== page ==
He estimated only about 20 percent of the timber could be harvested through salvage logging, which should be done via helicopter and without clearcuts. He estimated the revenue would be far below &

36;1 billion. Holt has polarized past forest debates and lacks rapport with environmentalists, Gilmour added.

In discussing how much control local government should have in land-use planning, Holt targeted Central Point, where Gilmour served on the planning commission, as a problem area where farmland had been developed unnecessarily.

Gilmour answered that he wasn't on the planning commission when developments sprang up on farmland and he ran for his Central Point council seat to counter past, poor planning decisions. Central Point now has a plan to protect farmland, guide growth and provide for parks, he said.

On a question regarding unemployment in the county, Holt championed the commissioners' work to diversify the county's economy and recruit new employers to the area. Gilmour said economic development efforts should focus on nurturing small, local companies.

Holt said he saw no benefit to having a living-wage regulation that would require companies doing business with the county pay a higher standard wage, and would rather focus on attracting and promoting businesses to the area that paid well.

Gilmour said he was disturbed to know that many county residents had to work several jobs to meet their basic needs, but he was unsure a living-wage rule would help.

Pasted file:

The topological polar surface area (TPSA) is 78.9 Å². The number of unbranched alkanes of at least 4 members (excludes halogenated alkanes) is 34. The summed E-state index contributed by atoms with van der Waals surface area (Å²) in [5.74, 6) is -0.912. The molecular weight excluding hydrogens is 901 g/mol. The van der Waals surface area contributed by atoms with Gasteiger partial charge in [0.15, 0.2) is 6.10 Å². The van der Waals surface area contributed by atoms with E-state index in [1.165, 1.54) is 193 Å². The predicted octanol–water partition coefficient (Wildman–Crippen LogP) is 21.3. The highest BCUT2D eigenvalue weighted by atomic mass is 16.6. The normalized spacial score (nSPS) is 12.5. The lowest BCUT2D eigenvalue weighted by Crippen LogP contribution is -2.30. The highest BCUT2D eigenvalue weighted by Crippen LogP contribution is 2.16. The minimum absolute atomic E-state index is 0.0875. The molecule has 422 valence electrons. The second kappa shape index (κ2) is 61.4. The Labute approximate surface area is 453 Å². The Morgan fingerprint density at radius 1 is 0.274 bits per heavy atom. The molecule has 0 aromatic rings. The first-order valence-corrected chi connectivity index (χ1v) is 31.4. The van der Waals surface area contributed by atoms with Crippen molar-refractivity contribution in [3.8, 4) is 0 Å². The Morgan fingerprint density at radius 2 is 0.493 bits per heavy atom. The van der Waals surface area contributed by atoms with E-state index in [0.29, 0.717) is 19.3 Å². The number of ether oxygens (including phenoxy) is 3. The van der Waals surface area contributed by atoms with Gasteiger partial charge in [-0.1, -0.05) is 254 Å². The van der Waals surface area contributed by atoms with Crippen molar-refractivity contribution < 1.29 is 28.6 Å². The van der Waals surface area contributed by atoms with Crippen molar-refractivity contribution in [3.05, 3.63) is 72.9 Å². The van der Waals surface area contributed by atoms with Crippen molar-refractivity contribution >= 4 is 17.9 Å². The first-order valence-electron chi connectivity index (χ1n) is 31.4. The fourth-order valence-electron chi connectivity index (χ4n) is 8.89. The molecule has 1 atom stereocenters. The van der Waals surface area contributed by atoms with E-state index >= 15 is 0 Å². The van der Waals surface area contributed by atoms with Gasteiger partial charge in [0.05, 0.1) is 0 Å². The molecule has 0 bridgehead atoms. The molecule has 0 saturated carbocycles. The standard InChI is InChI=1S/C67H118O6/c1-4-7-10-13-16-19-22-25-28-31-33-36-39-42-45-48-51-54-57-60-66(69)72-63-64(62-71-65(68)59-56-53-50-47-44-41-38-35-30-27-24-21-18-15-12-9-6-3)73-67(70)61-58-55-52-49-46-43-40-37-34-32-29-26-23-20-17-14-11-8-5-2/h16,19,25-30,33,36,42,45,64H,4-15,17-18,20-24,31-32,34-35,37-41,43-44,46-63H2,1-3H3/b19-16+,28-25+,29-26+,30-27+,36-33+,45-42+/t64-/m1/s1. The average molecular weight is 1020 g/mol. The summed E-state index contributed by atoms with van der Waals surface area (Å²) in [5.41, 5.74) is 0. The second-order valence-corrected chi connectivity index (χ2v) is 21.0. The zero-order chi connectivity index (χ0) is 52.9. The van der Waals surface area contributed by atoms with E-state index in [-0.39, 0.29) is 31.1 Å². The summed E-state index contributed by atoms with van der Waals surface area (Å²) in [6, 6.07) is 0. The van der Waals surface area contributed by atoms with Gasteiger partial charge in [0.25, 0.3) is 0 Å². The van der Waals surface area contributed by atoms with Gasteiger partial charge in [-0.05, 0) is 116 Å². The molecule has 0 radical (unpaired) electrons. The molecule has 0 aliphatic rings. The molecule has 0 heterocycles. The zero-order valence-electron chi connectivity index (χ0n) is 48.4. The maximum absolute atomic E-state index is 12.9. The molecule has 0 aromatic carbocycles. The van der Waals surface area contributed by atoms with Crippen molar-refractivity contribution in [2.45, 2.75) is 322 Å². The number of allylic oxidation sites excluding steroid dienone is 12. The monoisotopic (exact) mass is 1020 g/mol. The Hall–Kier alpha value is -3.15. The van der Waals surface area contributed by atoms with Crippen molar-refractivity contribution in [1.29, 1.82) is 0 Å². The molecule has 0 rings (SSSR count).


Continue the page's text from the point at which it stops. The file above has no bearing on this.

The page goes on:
About the proposed construction of a state prison in Jackson County, Holt said it didn't fit the culture and lifestyle of residents here, so it should be built in an area that wanted the prison for the economic boost it might provide a depressed area.

Gilmour said that with the state budget crunch, the likelihood of construction is slim. He said he didn't like the site proposed, but he recognized that the region must shoulder responsibility for housing prisoners, some of whom come from the area.

On transportation issues, Gilmour said the county owns substandard roads that have been engulfed by urbanization and need to be upgraded.

While the current economic downturn is not the time to introduce new taxes, a gas tax might need to be considered to provide funding later. Any new taxes would require public input and consensus, he said.

Holt said the idea of a gas tax appalled him and he thought it would kill local businesses, as Interstate 5 traffic would no longer stop in the county to fuel up. Instead of building new roads, he encouraged public transportation.

Gilmour said he too favored public transportation and would like to see bus service subsidized to encourage more people to ride.

Commuter rail is also an option worth more study, Holt said, adding that he had helped preserve the railroad tracks that could serve a commuter line from Josephine County through the Rogue Valley to Ashland.

Gilmour said the rail lines are decrepit and would be costly to improve, while buses could serve a broader area cheaply.

Anita Burke is a free-lance writer living in Talent. E-mail her at